The State We're In, 15 September 2012. A Canadian writer on the frustrations and humour of going blind. A Brazilian plastic surgeon on what she will, and won’t, do to help her patients. An Indian inventor who nearly lost his marriage when he tried to create affordable sanitary napkins. And an Australian doctor-in-training whose bedside manner is a constant challenge: he has Asperger syndrome.
Download as MP3 (right-click and 'save as')
Podcast feed iTunes Like us on Facebook Follow us on Twitter Add us on Google+
Canadian writer Ryan Knighton recounts what it’s like to slowly go blind and how he awkwardly – and sometimes hilariously - learned to accept the reality of the white cane.
Ryan tells host Jonathan Groubert how he took his infant daughter for a hair-raising walk around the block, despite not being able to see where he was going.
And given the choice of getting bionic eyes, he’d prefer it if he could take them out once in a while.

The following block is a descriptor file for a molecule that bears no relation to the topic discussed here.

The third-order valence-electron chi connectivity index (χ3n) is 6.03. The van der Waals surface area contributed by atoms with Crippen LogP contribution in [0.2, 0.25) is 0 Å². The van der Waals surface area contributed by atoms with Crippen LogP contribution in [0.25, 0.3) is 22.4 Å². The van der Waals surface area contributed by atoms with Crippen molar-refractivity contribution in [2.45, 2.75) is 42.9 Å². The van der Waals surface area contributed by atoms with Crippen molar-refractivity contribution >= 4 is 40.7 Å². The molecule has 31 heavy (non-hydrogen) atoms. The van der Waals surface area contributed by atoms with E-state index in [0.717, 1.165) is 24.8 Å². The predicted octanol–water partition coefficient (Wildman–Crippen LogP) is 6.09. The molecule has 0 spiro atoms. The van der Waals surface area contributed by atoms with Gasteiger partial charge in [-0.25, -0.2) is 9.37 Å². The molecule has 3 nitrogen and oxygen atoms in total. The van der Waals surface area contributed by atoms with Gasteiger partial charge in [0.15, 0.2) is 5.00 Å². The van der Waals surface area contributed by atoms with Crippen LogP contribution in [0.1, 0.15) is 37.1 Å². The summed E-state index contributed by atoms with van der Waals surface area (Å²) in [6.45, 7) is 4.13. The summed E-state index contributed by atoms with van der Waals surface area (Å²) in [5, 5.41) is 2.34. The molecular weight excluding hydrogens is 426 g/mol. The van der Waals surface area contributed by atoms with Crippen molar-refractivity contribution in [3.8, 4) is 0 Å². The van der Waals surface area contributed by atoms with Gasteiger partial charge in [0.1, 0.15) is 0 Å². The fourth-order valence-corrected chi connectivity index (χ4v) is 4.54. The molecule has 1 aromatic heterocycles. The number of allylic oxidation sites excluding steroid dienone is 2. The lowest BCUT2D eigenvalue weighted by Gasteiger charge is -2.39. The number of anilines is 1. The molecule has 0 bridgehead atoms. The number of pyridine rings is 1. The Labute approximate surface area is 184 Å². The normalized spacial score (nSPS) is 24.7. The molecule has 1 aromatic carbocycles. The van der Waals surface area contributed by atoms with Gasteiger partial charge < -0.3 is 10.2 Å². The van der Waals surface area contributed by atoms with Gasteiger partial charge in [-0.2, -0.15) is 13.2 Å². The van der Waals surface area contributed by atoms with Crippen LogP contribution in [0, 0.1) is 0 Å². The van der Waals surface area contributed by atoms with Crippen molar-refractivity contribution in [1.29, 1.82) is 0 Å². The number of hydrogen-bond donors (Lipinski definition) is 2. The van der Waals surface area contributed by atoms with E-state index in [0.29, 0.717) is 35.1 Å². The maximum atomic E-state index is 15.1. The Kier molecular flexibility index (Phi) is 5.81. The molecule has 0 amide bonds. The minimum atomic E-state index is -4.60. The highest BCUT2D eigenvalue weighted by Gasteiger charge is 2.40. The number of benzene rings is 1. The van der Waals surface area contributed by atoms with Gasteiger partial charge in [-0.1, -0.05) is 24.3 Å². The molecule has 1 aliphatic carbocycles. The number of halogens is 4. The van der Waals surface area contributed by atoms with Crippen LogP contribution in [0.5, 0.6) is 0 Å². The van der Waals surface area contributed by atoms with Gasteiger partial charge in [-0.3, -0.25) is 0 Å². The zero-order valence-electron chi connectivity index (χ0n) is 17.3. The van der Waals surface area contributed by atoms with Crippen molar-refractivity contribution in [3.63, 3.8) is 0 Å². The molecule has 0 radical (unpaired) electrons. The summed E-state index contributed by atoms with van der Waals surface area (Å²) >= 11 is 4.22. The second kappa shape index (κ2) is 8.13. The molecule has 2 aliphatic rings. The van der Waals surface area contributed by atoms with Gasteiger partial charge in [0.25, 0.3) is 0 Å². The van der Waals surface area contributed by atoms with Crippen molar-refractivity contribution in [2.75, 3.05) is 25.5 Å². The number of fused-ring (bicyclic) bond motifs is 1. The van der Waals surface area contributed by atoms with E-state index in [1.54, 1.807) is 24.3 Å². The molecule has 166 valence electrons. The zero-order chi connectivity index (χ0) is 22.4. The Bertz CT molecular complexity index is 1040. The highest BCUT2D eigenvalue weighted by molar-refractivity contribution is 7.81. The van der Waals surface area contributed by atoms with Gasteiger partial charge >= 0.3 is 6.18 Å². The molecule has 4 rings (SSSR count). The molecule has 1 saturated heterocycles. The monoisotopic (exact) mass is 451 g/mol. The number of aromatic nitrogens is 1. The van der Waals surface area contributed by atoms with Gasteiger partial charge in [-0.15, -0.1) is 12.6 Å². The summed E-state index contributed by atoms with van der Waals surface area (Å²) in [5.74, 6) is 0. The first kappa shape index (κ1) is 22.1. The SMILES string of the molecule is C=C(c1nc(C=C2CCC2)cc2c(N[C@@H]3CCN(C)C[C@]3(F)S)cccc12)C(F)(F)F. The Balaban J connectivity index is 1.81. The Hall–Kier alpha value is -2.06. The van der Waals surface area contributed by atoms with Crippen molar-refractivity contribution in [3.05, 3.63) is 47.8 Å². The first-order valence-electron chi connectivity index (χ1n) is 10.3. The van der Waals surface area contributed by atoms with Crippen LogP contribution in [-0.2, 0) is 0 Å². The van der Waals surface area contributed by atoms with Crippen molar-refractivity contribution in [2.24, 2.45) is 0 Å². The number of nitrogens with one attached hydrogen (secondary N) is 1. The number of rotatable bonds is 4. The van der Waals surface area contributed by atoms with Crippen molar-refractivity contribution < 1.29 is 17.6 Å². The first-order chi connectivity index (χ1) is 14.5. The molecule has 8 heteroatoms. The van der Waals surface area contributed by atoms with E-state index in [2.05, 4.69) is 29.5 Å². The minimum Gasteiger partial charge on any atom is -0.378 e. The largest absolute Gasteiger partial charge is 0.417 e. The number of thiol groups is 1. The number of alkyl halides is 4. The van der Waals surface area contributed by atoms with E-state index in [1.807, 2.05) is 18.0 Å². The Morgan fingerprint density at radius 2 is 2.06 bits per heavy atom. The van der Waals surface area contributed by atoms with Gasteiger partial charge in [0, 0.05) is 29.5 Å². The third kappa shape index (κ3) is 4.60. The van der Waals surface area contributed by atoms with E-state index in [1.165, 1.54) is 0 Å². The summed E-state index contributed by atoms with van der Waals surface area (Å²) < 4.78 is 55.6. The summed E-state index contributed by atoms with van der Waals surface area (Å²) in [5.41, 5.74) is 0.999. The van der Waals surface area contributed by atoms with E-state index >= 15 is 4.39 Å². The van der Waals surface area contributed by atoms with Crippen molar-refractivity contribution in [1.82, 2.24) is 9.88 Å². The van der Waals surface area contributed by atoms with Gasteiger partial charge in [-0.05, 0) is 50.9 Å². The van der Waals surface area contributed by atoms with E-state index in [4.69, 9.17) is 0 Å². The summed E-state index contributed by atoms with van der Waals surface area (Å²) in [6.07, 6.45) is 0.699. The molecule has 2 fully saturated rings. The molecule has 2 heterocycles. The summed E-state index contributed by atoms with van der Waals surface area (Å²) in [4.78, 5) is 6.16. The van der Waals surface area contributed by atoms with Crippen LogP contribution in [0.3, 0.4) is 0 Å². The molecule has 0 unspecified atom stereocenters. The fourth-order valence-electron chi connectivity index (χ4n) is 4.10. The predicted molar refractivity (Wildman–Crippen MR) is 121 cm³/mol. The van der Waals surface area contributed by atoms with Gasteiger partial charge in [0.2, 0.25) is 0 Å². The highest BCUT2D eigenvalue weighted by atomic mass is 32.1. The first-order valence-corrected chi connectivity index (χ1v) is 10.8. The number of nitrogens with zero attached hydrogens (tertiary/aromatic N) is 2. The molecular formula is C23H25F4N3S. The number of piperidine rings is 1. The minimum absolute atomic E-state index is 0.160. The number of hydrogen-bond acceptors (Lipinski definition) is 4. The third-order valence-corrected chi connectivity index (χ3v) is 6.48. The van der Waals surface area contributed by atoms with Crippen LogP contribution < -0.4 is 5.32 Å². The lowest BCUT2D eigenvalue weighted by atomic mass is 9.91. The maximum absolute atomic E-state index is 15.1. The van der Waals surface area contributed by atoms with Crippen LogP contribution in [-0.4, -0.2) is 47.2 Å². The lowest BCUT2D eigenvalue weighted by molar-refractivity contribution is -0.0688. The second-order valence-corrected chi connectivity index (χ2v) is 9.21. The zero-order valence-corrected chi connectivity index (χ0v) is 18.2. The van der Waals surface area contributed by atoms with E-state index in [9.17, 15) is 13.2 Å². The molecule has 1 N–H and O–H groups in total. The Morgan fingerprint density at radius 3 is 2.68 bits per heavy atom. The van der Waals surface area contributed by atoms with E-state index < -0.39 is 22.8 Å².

She tells Jonathan what she will do – and won’t do – to help her patients become a better version of themselves.
The interactions are sometimes tough going for Kenzo: he has Asperger syndrome, and can’t read social cues the way others can.
Socially, he likens himself to bittersweet chocolate: an acquired taste.
Asperger syndrome and adults - Better Health Channel
Survival guide for AS adults - written by Mark Segar (a British AS adult, now deceased).
Strategy guide for AS adults in the workplace (especially in "white-collar" positions), written by an AS individual.
Then he discovered 90 percent of women in India did the same because sanitary pads are too expensive.
So he became obsessed with creating a cheap, safe alternative - even if it cost him his marriage, his friendships, and his money.
More: Social entrepreneur with a passion for periods.